Professor Sir Bruce Keogh, previously Medical Director of the NHS, and a cardiac surgeon by trade, said all surgeons should have their operation statistics published. He felt that doing so would make the surgeon more careful. The risk taken would not be just for the patient, but would now also hang over the surgeon.
This seems obviously a great idea.
But hang on a minute…
Like all issue, it is more complicated than it seems.
- Did it mean that some surgeons were previously “gung-ho”- I have not come across those- most are very balanced on their approach to risk.
- Will it mean surgeons will practice more safely- perhaps- if they were “gung-ho” in the 1st place, but perhaps it will make them risk averse. That is, they will refuse to take on the higher risk cases-as that will reflect badly on their Stats. This is the same as the school not entering your child in for an exam because they wont get a grade 7,8 or 9, and that will reflect badly on their school performance table.
So, the outcomes have to be risk-adjusted
- If the expected death rate is 5% from the surgery and the surgeons ouctome are 5%, then she/he is performing as expected.
- If in fact their outcomes are 3%, they are better than expected (or the risk scoring system is out of date- as all surgery is improving as time goes by- remember a Victorian era surgeon would chop a leg off without anaesthetic or antibiotic!).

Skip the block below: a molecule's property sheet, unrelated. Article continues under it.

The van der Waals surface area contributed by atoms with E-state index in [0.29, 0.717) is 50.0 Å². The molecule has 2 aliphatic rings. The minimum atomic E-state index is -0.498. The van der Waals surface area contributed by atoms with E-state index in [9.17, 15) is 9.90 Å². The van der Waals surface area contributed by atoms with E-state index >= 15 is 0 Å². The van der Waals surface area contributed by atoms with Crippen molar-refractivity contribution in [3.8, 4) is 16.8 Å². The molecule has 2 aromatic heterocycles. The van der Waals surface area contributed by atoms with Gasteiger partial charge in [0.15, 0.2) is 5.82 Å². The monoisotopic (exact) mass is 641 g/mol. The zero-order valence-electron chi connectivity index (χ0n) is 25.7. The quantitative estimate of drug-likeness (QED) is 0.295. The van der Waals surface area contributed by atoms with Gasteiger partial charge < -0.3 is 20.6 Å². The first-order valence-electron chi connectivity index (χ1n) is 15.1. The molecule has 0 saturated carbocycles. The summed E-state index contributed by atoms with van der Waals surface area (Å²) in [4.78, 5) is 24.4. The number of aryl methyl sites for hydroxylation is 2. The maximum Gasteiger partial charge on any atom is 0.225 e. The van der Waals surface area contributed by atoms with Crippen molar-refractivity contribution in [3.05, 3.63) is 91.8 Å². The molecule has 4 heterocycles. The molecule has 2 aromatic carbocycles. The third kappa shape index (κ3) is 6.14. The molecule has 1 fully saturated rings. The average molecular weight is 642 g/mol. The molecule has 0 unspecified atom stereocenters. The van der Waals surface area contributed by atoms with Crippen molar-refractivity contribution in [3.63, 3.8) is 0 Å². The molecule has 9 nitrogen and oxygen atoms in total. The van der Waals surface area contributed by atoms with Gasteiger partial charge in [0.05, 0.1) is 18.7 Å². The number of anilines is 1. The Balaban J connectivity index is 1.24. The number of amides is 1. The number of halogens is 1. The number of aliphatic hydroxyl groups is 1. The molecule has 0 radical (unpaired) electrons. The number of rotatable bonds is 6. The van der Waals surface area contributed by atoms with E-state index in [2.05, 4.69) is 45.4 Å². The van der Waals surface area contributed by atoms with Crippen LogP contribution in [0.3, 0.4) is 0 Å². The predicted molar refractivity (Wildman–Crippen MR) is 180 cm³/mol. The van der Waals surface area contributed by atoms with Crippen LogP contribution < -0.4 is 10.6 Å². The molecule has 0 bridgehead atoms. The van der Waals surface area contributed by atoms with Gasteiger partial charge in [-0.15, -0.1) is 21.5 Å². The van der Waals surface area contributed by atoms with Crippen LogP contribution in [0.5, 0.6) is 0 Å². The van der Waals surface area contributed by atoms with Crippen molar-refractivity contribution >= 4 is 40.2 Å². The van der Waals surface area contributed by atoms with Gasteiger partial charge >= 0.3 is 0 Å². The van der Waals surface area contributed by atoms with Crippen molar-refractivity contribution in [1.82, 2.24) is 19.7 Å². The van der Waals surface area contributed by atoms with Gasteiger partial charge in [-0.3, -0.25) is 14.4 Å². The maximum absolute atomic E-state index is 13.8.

- If they are performing worse- say 7% death rate:
- it could be that the risk scoring system is not taking some other factor into accout that is vitally important (eg frailty of the patient- which is easy to judge in front of you when seeing the patient walk in, but hard to quantify).
- Or the surgeon as not done as many cases to even things up, and a play of chance has made the stats look bad.
- Or of course, there is a genuine problem that needs to be looked into- This is rare
So. Do you want a surgeon with very low mortality for their procedures- YES
But. Do you want a surgeon used to dealing with high risk cases-YES because they will find the easier cases very simple and get great results. BUT this surgeon will a mortality rate that will of course be higher than for the average surgeon.
It is hard to know who is “the best”. A personal recommendation by someone in the know is probably better than searching for statistics that are harder to interpret. On average surgeons, including interventionalists like me, get appointed as Consultants (in USA speak, “Attending Physicians”) at about 35-40, and reach their peak of experience 45-55- when they have been around long enough to know all of the issues, experienced all of the complications, and thus know how to deal with them. Their data is also more stable- as they have done so many cases that their average mortality is a true representation of what they do.
UK surgeons are now moving AWAY from individual surgeon data, but presenting data for their unit. If the whole unit data is looking bad, then individual surgeons data should be examined. This makes more sense to me.